The best and the worst of the city's response to Hurricane Sandy was on display in the Rockaways this weekend as a coalition of artists helped reopen Fort Tilden while large swathes of the city's beaches were closed elsewhere as the Army Corps of Engineers added sand to the beaches.
Thousands of beachgoers headed to the Rockaways on Saturday, only to learn that they couldn't actually swim on the beach, more than a month after it was supposed to be ready on Memorial Day. There was no notice on the department's website and no advance warning to the media, leaving people to wander aimlessly with their children, forced to either admire the water from afar on a hot summer day or take a risk by breaking the rules and plunging into the ocean without any lifeguards.
The sand replenishment project is making the beach a bigger and better place but there's simply no excuse for it not to have been done before the beginning of summer. But because there is a delay, it's incumbent on the city to communicate with beachgoers and elected officials about what exactly is happening on a daily basis. Queens Borough President Melinda Katz was in full scramble mode this weekend, left in the dark like everyone else while trying to find out which beaches were open and closed. If this seems like a minor thing, you should be sentenced to drive in a car with three screaming children for 45 minutes and then take them to an ocean they can't touch.
As confusion reigned in one part of the Rockaways, hope and harmony were on display in nearby Fort Tilden on the west end of the peninsula. While the federal government dithered for 20 months before reopening that park, a coalition of artists and musicians made last night's ceremony memorable and filled with hope as part of a summer-long arts festival titled "Rockaway!" (The exclamation point is all theirs.)
The man behind the celebration of Tilden's stark post-apocalyptic beachfront beauty is the director of the MoMA PS1 museum, Klaus Biesenbach, a Rockaway resident who has done much for the area in the wake of the storm.
Last year, Biesenbach erected a large geodesic dome in the middle of the peninsula that served as a temporary community center for the Rockaways. The dome, which easily could have turned into a weird white elephant, was a hit with residents, who used it for a variety of events during its life of several months.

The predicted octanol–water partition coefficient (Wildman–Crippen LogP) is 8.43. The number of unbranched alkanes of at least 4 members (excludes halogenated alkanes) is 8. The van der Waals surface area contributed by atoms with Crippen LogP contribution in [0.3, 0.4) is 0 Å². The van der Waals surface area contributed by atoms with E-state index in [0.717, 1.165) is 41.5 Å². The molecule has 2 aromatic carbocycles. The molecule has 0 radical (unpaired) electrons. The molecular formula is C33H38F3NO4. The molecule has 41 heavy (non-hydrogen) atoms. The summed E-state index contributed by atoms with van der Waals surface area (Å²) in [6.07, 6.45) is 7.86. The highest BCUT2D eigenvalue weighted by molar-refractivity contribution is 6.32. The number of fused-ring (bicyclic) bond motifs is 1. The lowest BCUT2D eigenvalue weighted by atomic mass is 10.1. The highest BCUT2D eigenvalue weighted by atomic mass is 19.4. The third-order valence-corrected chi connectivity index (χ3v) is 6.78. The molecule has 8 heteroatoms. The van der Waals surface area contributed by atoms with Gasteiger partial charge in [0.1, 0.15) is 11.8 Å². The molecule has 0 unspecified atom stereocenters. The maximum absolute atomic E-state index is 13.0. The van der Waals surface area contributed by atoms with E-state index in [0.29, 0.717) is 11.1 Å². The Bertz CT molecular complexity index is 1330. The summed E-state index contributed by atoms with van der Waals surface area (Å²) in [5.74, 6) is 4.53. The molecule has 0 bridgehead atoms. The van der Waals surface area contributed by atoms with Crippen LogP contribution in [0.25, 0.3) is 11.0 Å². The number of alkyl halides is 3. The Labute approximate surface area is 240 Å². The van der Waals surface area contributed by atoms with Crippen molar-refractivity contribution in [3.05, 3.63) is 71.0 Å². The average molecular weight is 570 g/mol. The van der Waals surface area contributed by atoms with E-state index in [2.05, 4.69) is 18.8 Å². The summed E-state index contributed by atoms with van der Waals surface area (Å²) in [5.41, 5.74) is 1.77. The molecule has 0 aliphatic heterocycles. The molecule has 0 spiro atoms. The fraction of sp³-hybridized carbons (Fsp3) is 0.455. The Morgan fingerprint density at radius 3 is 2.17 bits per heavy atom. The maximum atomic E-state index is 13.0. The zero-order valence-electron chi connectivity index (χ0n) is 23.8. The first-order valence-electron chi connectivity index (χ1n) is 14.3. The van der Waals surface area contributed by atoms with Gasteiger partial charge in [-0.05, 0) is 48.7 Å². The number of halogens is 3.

Biesenbach is taking his notion of the dome in dropping it in Fort Tilden, a place that had been a military base (complete with Nike nuclear missiles) for 50 years before becoming a federal park since 1974. The park recently has served as the home of the Rockaway Artists Alliance but has struggled mightily in the wake of Hurricane Sandy in 2012.
Rather than bigfooting the local artists, Biesenbach has worked hand-in-hand with them as he planned the Fort Tilden project. They played a large role in last night's festivities, which also featured actor James Franco and musical legend Patti Smith, who has a home in the Rockaways.
With the exception of a shortage of bus service following the event, things ran smoothly. Biesenbach successfully navigated a difficult path, getting help from local residents, Brooklyn hipsters, powerful philanthropies – as well as the state, city, and federal government. That's a work of art in itself.
The city's Parks Department could learn a thing or two from Biesenbach, who understands that collaboration and communication are a major part of any successful project. While much of what the city wants to get done in Rockaway is commendable, it's largely imposing a solution on local residents and doing a poor job at keeping them – and the rest of the city – in the loop. (And we’ll save the wretched ineptitude of the city’s Build It Back program for another column.)
Patti Smith sang last night that the people have the power. It's time for the bureaucrats who are rebuilding Rockaway to remember that.